Mathematics and Computer Science

Mathematics Assessment Plan

Hendrix College's mathematics program functions within Hendrix's mission and its motto of Unto the Whole Person while providing an outstanding mathematics education, which can serve as good preparation for graduate schools in mathematics-oriented disciplines, careers in mathematics-related industries, or professional school programs where analytical thinking is of the utmost importance. Students graduating with a major or minor in mathematics learn to:

  1. Employ the methodologies used in mathematics, including calculation, proof, discovery of new mathematics, and application.
  2. Understand basic content and principles in each of the broad divisions within mathematics: discrete (algebra and combinatorics), continuous (calculus and analysis), and geometric (linear algebra and topology).
  3. Master at least one field of mathematics to a depth beyond that typical of a single advanced undergraduate course in the topic.
  4. Understand the motivation and aesthetics underlying mathematics, including the historical and cultural context in which it was developed.
  5. Communicate mathematical ideas in written papers, oral presentations, and group discussions. Possess the ability to argue mathematical proof validity in both written and oral work.

Several emphasized components in our program help work toward these learning goals:

  1. faculty representing the breadth of mathematics, who prioritize active student learning,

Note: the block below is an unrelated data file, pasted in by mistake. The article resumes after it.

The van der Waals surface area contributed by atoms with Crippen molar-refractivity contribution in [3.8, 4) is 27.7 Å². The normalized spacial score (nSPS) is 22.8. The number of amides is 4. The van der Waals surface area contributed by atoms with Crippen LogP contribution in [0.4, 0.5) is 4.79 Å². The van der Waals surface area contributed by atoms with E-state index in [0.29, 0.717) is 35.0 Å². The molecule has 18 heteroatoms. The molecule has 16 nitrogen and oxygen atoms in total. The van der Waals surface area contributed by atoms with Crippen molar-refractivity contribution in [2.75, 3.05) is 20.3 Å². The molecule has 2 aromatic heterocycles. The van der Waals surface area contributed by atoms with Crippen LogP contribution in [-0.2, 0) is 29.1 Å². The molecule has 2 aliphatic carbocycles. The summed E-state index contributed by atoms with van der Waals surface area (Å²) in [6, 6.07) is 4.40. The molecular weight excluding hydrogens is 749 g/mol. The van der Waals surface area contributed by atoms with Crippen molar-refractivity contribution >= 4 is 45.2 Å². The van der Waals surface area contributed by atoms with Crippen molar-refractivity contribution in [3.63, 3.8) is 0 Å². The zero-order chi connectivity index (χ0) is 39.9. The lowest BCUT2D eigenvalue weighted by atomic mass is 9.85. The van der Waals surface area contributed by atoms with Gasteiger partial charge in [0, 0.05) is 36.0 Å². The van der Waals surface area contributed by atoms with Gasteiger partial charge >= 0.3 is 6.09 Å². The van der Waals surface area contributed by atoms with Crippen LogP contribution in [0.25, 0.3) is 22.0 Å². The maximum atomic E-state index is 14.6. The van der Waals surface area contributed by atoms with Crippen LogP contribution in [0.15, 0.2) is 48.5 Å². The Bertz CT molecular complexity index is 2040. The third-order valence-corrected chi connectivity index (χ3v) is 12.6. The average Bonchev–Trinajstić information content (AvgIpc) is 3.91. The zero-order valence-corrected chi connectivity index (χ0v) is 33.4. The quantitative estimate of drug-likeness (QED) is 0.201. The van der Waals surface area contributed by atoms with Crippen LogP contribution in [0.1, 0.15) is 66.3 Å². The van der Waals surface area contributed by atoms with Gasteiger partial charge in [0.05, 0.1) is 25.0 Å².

2. a program of support for student research and internships,
  3. student laboratories outfitted with modern computing equipment including computer algebra systems,
  4. a program of student activities beyond the classroom.

We will use the following techniques to assess how well we have achieved our learning goals.

  1. The major requires each student to complete a senior thesis in MATH 497. Our faculty evaluates each according to a rubric, and we archive both the senior thesis paper and this rubric.
  2. We track research and internship participation by students enrolled in the mathematics major or minor.
  3. We conduct an exit interview with each graduating student.
  4. We track the post-graduation destination of each student.
  5. We periodically survey recent graduates who have completed at least one full year of post-graduation work.
  6. The faculty regularly meets to discuss the data collected and the evidence of success or shortcomings in meeting the learning goals.